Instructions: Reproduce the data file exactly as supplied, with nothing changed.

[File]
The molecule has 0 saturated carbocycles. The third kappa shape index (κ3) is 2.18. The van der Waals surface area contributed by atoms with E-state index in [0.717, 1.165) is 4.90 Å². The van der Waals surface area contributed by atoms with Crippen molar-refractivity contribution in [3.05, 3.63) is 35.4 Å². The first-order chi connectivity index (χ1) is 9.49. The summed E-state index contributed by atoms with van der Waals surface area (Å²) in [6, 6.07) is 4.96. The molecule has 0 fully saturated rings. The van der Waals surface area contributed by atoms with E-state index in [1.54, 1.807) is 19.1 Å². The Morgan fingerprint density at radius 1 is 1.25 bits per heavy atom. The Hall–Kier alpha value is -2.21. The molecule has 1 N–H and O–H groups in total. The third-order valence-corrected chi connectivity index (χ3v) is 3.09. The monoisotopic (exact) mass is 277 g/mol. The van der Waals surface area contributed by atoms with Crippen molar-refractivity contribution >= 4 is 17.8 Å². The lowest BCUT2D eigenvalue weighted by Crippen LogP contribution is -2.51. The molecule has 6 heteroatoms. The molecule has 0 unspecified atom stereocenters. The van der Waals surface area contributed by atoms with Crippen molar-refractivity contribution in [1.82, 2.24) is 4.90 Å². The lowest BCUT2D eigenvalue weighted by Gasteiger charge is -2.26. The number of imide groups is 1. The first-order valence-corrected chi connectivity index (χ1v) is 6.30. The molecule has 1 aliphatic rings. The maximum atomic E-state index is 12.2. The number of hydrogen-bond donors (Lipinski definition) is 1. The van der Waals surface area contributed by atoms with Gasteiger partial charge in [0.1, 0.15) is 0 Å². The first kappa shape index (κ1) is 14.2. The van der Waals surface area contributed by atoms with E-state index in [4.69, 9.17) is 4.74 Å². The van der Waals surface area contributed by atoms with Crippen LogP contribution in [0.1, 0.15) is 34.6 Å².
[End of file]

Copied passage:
The molecule has 0 saturated carbocycles. The third kappa shape index (κ3) is 2.18. The van der Waals surface area contributed by atoms with E-state index in [0.717, 1.165) is 4.90 Å². The van der Waals surface area contributed by atoms with Crippen molar-refractivity contribution in [3.05, 3.63) is 35.4 Å². The first-order chi connectivity index (χ1) is 9.49. The summed E-state index contributed by atoms with van der Waals surface area (Å²) in [6, 6.07) is 4.96. The molecule has 0 fully saturated rings. The van der Waals surface area contributed by atoms with E-state index in [1.54, 1.807) is 19.1 Å². The Morgan fingerprint density at radius 1 is 1.25 bits per heavy atom. The Hall–Kier alpha value is -2.21. The molecule has 1 N–H and O–H groups in total. The third-order valence-corrected chi connectivity index (χ3v) is 3.09. The monoisotopic (exact) mass is 277 g/mol. The van der Waals surface area contributed by atoms with Crippen molar-refractivity contribution >= 4 is 17.8 Å². The lowest BCUT2D eigenvalue weighted by Crippen LogP contribution is -2.51. The molecule has 6 heteroatoms. The molecule has 0 unspecified atom stereocenters. The van der Waals surface area contributed by atoms with Crippen molar-refractivity contribution in [1.82, 2.24) is 4.90 Å². The lowest BCUT2D eigenvalue weighted by Gasteiger charge is -2.26. The number of imide groups is 1. The first-order valence-corrected chi connectivity index (χ1v) is 6.30. The molecule has 1 aliphatic rings. The maximum atomic E-state index is 12.2. The number of hydrogen-bond donors (Lipinski definition) is 1. The van der Waals surface area contributed by atoms with Gasteiger partial charge in [0.1, 0.15) is 0 Å². The first kappa shape index (κ1) is 14.2. The van der Waals surface area contributed by atoms with E-state index in [4.69, 9.17) is 4.74 Å². The van der Waals surface area contributed by atoms with Crippen LogP contribution in [0.1, 0.15) is 34.6 Å².